Investors have a growing opportunity to participate in protecting biodiversity and stemming the crisis that is accelerating in relation to climate change.
The oceans, forests, agricultural land and climate – as well as the plants and animals they support – are examples of the ‘natural capital’ at the heart of this, and which are under threat.
“We believe solutions are now emerging which offer investors the ability to start integrating biodiversity into core portfolio decision-making,” said Liudmila Strakodonskaya, responsible investment analyst at Axa Investment Managers (IM).
The urgency is also increasing given trends such as population growth that will require more food, fibre and timber. Investment to make farmland and timberland more productive and sustainable, for instance, is essential.
“We believe investors can and should address biodiversity risks in their portfolios, in pursuit of genuinely sustainable economies,” added Strakodonskaya. “We can sometimes lose sight of how reliant our economies are on biodiversity’s careful preservation.”
Building biodiversity momentum
Various initiatives are underway, and gaining traction, to help investors pursue their objectives.
For example, the momentum will amplify this year as the pandemic-delayed United Nations Conference of the Parties on biodiversity (COP15) takes place in China.
“We have already seen the initial publication of the Taskforce on Nature-related Financial Disclosures’ (TNFD) Beta framework, regarding biodiversity-related financial disclosure, and we will also see developments from the Science-based Targets Network (SBTN) on biodiversity target-setting by corporates in the near future,” said Strakodonskaya.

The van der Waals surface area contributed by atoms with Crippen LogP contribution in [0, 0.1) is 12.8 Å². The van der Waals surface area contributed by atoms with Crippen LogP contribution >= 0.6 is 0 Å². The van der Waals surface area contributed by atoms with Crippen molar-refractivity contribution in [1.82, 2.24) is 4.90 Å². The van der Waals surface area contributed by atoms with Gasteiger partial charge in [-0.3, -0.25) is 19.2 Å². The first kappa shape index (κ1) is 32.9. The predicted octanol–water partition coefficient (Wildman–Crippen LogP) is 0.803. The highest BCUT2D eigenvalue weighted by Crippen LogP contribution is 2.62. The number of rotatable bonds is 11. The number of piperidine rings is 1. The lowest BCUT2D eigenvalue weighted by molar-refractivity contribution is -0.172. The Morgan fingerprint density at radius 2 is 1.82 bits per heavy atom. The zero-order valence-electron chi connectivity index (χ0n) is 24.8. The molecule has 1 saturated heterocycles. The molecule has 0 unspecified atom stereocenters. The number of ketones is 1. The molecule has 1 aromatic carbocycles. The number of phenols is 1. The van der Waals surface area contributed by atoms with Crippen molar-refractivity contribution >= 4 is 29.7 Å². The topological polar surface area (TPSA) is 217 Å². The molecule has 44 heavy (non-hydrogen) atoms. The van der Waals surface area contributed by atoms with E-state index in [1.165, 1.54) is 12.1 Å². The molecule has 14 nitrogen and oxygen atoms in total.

In addition, one of the key investor-led organisations in the marketplace – the Finance for Biodiversity (FfB) foundation – plans to issue guidance on approaches by financial institutions in 2022.
“Biodiversity loss is a systemic risk, tied inextricably to climate change and yet sometimes overlooked in the push for net zero emissions,” added Strakodonskaya.
“We think the moment has arrived for investors to understand how they can be part of the solution, to assess how biodiversity risks might affect their investments, and to ensure they are not left behind.”
Targeting new goals
Tackling the biodiversity crisis is a challenging ambition for the investment community, especially given the difficulty in managing what people cannot measure.
Further, in biodiversity research, data and reliable analytical tools have been difficult to come by until recently.
“Our goal should be to identify how each economic activity can damage biodiversity, and to find solutions which can mitigate these negative impacts. Ultimately, we have the opportunity to build new ‘nature-positive’ economic models,” explained Strakodonskaya.